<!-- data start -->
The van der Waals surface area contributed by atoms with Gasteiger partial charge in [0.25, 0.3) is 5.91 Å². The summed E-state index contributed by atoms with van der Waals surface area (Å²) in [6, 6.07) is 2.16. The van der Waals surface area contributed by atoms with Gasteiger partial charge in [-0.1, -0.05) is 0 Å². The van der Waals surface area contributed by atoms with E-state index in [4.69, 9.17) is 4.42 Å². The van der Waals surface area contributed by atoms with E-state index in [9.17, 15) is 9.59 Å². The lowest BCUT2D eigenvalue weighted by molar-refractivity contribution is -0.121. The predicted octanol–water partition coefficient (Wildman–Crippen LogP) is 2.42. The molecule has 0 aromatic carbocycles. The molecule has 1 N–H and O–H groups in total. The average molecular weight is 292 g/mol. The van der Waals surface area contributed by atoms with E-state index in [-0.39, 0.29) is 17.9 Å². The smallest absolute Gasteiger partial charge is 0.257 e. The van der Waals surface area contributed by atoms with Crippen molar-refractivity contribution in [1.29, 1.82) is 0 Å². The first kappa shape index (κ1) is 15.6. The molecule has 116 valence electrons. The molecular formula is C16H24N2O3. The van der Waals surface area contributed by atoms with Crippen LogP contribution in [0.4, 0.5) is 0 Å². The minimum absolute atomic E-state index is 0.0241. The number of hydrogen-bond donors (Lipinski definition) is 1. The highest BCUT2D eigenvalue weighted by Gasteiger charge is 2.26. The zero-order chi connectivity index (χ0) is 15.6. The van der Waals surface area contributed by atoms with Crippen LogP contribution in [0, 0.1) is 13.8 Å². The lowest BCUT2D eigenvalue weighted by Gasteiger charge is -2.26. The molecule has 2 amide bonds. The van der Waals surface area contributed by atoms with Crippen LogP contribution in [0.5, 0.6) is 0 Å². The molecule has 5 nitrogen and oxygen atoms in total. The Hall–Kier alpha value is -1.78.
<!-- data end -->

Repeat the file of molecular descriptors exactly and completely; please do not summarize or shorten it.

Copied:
The van der Waals surface area contributed by atoms with Gasteiger partial charge in [0.25, 0.3) is 5.91 Å². The summed E-state index contributed by atoms with van der Waals surface area (Å²) in [6, 6.07) is 2.16. The van der Waals surface area contributed by atoms with Gasteiger partial charge in [-0.1, -0.05) is 0 Å². The van der Waals surface area contributed by atoms with E-state index in [4.69, 9.17) is 4.42 Å². The van der Waals surface area contributed by atoms with E-state index in [9.17, 15) is 9.59 Å². The lowest BCUT2D eigenvalue weighted by molar-refractivity contribution is -0.121. The predicted octanol–water partition coefficient (Wildman–Crippen LogP) is 2.42. The molecule has 0 aromatic carbocycles. The molecule has 1 N–H and O–H groups in total. The average molecular weight is 292 g/mol. The van der Waals surface area contributed by atoms with E-state index in [-0.39, 0.29) is 17.9 Å². The smallest absolute Gasteiger partial charge is 0.257 e. The van der Waals surface area contributed by atoms with Crippen molar-refractivity contribution in [1.29, 1.82) is 0 Å². The first kappa shape index (κ1) is 15.6. The molecule has 116 valence electrons. The molecular formula is C16H24N2O3. The van der Waals surface area contributed by atoms with Crippen LogP contribution in [0.4, 0.5) is 0 Å². The minimum absolute atomic E-state index is 0.0241. The number of hydrogen-bond donors (Lipinski definition) is 1. The highest BCUT2D eigenvalue weighted by Gasteiger charge is 2.26. The zero-order chi connectivity index (χ0) is 15.6. The van der Waals surface area contributed by atoms with Crippen LogP contribution in [0, 0.1) is 13.8 Å². The lowest BCUT2D eigenvalue weighted by Gasteiger charge is -2.26. The molecule has 2 amide bonds. The van der Waals surface area contributed by atoms with Crippen LogP contribution in [0.5, 0.6) is 0 Å². The molecule has 5 nitrogen and oxygen atoms in total. The Hall–Kier alpha value is -1.78.